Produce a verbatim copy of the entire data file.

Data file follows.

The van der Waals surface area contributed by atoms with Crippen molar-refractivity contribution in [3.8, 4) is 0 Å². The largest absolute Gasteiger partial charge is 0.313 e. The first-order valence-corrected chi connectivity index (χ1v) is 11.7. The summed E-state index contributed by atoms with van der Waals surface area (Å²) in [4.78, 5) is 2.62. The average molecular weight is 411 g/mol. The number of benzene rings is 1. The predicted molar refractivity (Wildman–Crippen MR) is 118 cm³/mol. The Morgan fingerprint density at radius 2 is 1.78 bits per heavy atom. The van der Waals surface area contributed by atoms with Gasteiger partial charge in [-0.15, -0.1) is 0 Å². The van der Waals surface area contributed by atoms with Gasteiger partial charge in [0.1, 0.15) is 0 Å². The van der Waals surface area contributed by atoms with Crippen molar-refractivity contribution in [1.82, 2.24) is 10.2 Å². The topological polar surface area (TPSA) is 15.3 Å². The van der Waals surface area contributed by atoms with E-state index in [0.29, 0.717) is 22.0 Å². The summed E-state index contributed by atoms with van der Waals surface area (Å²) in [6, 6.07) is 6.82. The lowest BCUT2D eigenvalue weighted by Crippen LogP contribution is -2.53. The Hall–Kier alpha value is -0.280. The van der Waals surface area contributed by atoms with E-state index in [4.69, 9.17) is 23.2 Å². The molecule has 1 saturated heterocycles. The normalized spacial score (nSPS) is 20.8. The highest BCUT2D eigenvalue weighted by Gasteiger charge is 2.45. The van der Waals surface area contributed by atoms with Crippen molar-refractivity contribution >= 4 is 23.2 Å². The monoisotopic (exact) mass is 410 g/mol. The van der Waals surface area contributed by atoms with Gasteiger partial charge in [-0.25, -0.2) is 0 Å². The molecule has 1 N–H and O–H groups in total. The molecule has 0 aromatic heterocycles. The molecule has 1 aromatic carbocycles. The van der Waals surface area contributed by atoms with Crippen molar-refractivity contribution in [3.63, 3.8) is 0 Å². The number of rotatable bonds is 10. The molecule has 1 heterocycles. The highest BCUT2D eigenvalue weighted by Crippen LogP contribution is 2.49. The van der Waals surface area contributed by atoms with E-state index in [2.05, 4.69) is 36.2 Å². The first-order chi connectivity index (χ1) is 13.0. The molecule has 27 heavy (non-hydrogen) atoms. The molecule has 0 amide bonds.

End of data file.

The van der Waals surface area contributed by atoms with Crippen molar-refractivity contribution in [3.8, 4) is 0 Å². The largest absolute Gasteiger partial charge is 0.313 e. The first-order valence-corrected chi connectivity index (χ1v) is 11.7. The summed E-state index contributed by atoms with van der Waals surface area (Å²) in [4.78, 5) is 2.62. The average molecular weight is 411 g/mol. The number of benzene rings is 1. The predicted molar refractivity (Wildman–Crippen MR) is 118 cm³/mol. The Morgan fingerprint density at radius 2 is 1.78 bits per heavy atom. The van der Waals surface area contributed by atoms with Gasteiger partial charge in [-0.15, -0.1) is 0 Å². The van der Waals surface area contributed by atoms with Gasteiger partial charge in [0.1, 0.15) is 0 Å². The van der Waals surface area contributed by atoms with Crippen molar-refractivity contribution in [1.82, 2.24) is 10.2 Å². The topological polar surface area (TPSA) is 15.3 Å². The van der Waals surface area contributed by atoms with E-state index in [0.29, 0.717) is 22.0 Å². The summed E-state index contributed by atoms with van der Waals surface area (Å²) in [6, 6.07) is 6.82. The lowest BCUT2D eigenvalue weighted by Crippen LogP contribution is -2.53. The Hall–Kier alpha value is -0.280. The van der Waals surface area contributed by atoms with E-state index in [4.69, 9.17) is 23.2 Å². The molecule has 1 saturated heterocycles. The normalized spacial score (nSPS) is 20.8. The highest BCUT2D eigenvalue weighted by Gasteiger charge is 2.45. The van der Waals surface area contributed by atoms with Crippen molar-refractivity contribution >= 4 is 23.2 Å². The monoisotopic (exact) mass is 410 g/mol. The van der Waals surface area contributed by atoms with Gasteiger partial charge in [-0.25, -0.2) is 0 Å². The molecule has 1 N–H and O–H groups in total. The molecule has 0 aromatic heterocycles. The molecule has 1 aromatic carbocycles. The van der Waals surface area contributed by atoms with Crippen molar-refractivity contribution in [3.63, 3.8) is 0 Å². The number of rotatable bonds is 10. The molecule has 1 heterocycles. The highest BCUT2D eigenvalue weighted by Crippen LogP contribution is 2.49. The van der Waals surface area contributed by atoms with E-state index in [2.05, 4.69) is 36.2 Å². The first-order chi connectivity index (χ1) is 13.0. The molecule has 27 heavy (non-hydrogen) atoms. The molecule has 0 amide bonds.